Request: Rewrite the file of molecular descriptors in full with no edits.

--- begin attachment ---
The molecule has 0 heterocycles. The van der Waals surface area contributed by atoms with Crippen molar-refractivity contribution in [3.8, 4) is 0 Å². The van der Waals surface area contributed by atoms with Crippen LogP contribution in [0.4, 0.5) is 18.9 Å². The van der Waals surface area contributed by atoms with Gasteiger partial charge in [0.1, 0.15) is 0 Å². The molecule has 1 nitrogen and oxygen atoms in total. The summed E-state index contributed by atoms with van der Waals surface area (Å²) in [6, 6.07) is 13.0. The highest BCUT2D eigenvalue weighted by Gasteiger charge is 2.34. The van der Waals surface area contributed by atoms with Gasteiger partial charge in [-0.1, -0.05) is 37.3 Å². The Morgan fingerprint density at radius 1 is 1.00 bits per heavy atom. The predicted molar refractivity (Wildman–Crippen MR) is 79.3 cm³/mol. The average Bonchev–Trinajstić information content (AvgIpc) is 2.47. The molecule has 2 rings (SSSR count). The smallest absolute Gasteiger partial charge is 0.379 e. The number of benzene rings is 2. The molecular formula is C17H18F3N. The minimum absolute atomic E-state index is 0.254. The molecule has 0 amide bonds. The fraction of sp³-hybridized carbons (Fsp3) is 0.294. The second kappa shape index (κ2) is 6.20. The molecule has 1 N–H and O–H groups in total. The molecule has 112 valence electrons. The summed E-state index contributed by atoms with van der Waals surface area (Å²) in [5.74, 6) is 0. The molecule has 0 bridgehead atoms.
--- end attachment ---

The molecule has 0 heterocycles. The van der Waals surface area contributed by atoms with Crippen molar-refractivity contribution in [3.8, 4) is 0 Å². The van der Waals surface area contributed by atoms with Crippen LogP contribution in [0.4, 0.5) is 18.9 Å². The van der Waals surface area contributed by atoms with Gasteiger partial charge in [0.1, 0.15) is 0 Å². The molecule has 1 nitrogen and oxygen atoms in total. The summed E-state index contributed by atoms with van der Waals surface area (Å²) in [6, 6.07) is 13.0. The highest BCUT2D eigenvalue weighted by Gasteiger charge is 2.34. The van der Waals surface area contributed by atoms with Gasteiger partial charge in [-0.1, -0.05) is 37.3 Å². The Morgan fingerprint density at radius 1 is 1.00 bits per heavy atom. The predicted molar refractivity (Wildman–Crippen MR) is 79.3 cm³/mol. The average Bonchev–Trinajstić information content (AvgIpc) is 2.47. The molecule has 2 rings (SSSR count). The smallest absolute Gasteiger partial charge is 0.379 e. The number of benzene rings is 2. The molecular formula is C17H18F3N. The minimum absolute atomic E-state index is 0.254. The molecule has 0 amide bonds. The fraction of sp³-hybridized carbons (Fsp3) is 0.294. The second kappa shape index (κ2) is 6.20. The molecule has 1 N–H and O–H groups in total. The molecule has 112 valence electrons. The summed E-state index contributed by atoms with van der Waals surface area (Å²) in [5.74, 6) is 0. The molecule has 0 bridgehead atoms.